Silk Road

As long as a thousand years ago, the main commercial activity between Asia and Europe took place along a tortuous route from Persia and the Black Sea in the west to China in the east, traversing central Asian deserts and the high Himalayan plateaus of Tibet. The primary currency of that trade was silk, and thus the term "silk road" refers to the paths traveled in the pursuit of commerce in silk.

The Silk Road consists of a network of both land and sea routes. Its flourishment brought not only the prized "silk" from China to the West but also established the trade of many other goods. Eastbound caravans brought gold, precious metals and stones, ivory, coral, spices, tea, paper, textiles, and chinaware, while westbound caravans transported furs, ceramics, incense, cinnamon bark and rhubarb as well as bronze weapons. Simulateneously, the silk road also served as a means through which various religious beliefs found their ways to unchartered territories.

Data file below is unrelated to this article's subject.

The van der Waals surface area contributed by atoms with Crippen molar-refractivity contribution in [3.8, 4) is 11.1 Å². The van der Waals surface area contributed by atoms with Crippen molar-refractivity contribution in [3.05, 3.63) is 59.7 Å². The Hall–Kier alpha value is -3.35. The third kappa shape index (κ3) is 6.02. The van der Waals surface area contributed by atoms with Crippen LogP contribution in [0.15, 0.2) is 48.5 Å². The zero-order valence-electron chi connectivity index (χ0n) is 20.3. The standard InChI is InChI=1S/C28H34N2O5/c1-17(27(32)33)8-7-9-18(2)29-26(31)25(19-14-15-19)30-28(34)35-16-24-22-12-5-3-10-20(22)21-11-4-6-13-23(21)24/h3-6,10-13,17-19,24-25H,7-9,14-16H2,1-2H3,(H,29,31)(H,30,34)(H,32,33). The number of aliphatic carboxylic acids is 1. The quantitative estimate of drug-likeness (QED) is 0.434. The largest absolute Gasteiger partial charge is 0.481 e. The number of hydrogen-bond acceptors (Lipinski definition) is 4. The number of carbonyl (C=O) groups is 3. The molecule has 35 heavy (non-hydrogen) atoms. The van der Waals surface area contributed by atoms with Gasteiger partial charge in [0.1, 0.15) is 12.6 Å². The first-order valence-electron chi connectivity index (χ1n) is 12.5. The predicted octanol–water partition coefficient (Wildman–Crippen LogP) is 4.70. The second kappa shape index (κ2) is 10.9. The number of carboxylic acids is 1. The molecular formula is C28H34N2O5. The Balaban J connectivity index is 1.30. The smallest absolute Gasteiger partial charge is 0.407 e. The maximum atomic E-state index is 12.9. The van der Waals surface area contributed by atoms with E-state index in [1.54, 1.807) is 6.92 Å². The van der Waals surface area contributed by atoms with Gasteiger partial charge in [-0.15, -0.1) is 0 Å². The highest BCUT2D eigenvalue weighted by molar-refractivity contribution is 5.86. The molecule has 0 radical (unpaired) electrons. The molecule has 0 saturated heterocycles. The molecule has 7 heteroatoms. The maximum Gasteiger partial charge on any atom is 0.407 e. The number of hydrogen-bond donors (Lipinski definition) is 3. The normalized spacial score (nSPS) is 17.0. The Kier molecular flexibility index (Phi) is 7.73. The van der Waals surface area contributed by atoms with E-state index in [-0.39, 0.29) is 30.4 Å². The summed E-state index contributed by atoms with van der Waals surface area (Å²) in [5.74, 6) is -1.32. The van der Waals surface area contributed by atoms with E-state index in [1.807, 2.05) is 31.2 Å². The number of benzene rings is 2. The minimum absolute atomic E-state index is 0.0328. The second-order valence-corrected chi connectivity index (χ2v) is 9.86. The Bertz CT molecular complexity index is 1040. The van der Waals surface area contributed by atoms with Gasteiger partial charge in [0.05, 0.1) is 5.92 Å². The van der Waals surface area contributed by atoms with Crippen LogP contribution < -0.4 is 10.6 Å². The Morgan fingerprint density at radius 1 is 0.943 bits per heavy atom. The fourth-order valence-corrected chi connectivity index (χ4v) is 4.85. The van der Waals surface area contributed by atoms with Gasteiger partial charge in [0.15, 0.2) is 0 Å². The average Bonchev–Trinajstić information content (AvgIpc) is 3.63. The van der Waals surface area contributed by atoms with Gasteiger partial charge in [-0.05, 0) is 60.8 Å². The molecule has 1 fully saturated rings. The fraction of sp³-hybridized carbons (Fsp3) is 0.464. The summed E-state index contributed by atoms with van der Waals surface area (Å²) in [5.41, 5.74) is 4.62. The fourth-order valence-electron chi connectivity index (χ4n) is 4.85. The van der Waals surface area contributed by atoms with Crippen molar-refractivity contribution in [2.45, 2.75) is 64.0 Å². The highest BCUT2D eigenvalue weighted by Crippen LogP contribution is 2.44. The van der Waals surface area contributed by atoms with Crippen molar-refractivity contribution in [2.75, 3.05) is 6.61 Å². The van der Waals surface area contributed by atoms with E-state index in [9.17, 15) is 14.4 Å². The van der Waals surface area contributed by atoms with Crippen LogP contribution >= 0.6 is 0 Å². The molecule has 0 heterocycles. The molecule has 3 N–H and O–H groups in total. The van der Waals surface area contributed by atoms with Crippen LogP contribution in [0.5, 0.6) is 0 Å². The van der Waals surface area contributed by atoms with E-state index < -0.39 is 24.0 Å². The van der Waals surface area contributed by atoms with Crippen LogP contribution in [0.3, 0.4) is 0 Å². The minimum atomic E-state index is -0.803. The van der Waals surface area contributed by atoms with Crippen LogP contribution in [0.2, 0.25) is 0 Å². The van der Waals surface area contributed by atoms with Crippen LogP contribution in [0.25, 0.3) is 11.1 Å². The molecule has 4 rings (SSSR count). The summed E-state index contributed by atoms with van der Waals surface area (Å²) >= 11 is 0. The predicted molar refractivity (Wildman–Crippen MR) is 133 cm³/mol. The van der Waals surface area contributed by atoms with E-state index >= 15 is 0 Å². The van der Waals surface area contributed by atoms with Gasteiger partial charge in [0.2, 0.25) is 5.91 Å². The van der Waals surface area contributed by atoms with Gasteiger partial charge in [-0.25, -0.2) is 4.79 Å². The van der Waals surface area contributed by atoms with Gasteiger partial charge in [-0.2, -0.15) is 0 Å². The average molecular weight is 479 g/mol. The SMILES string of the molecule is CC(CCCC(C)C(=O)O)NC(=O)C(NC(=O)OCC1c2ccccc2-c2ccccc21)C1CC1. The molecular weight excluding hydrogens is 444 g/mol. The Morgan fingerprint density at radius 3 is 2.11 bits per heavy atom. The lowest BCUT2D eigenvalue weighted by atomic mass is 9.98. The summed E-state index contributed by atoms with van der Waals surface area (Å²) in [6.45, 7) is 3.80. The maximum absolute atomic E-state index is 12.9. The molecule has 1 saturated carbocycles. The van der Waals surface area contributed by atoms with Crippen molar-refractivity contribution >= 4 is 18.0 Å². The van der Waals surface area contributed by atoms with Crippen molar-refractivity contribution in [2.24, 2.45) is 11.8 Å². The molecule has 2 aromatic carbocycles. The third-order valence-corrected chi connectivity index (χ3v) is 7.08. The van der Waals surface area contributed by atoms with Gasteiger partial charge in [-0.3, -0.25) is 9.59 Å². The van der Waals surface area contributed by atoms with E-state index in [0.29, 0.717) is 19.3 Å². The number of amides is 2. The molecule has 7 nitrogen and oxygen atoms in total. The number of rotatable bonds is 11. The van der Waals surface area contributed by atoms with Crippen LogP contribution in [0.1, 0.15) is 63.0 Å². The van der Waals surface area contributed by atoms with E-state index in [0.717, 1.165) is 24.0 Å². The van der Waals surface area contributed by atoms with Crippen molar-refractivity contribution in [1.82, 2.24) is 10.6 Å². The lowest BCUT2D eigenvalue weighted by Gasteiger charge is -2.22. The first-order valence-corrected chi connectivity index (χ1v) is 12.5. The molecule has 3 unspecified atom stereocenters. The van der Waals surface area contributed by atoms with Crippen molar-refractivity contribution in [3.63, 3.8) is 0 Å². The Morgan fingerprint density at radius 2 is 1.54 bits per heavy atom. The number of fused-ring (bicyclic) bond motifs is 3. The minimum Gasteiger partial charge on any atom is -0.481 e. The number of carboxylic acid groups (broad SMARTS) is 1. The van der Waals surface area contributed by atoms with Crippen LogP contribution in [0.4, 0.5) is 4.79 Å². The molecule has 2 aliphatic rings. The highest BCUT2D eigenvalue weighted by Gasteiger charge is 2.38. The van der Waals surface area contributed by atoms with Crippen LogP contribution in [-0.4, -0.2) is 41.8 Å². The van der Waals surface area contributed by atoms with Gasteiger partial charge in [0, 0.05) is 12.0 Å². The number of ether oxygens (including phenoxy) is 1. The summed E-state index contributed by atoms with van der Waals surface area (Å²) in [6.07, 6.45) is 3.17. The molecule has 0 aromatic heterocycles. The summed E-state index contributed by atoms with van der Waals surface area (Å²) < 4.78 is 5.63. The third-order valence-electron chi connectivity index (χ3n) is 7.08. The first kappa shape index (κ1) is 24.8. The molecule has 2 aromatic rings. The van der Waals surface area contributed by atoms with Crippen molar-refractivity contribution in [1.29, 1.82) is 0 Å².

The Great Silk Road was a significant achievement in the history of world civilization. It enabled the fruitful interaction of peoples resulting in the exchange of culture, religion, technology, and skill.

On the way of the caravans there were rich settlements and towns-Merv and Bukhara, Samarkand and Urgench, Otrar and Chimkent, Taraz and Balasagun, Sauran and Talgar. The question when this highway began to function still has different answers. Considering separate sections of the Silk Route, the beginning of thecontact and exchanges goes back to the third-second millenia B.C. These relations were established due to exploitation of lazurite in the Badakhshan Mountains and nephrite-upstream the river Yarkend-Darya in the Khotan area.

It was but in the middle of the second century B.C. that Silk Route began to function as a regular diplomatic and commercial artery. This started in 138 B.C., when Prince Zhang-Jian, sent on his journey by the Emperor Wu-di, set out from the capital of Han to the unknown western countries, escorted by embassy caravan. Zhang-Jian returned only 13 years later. He managed to reach the regions of today's Afghanistan and pioneered a direct way from the interior regions of China to those of Central Asia. Following this way, caravans, carrying silk, set out westwards; they returned with goods from Miditerranean countries, Near and Middle East and Central Asia.


(Sources: http://www.unhcr.ch/witness4/III_Stans/html/map/silknot.html)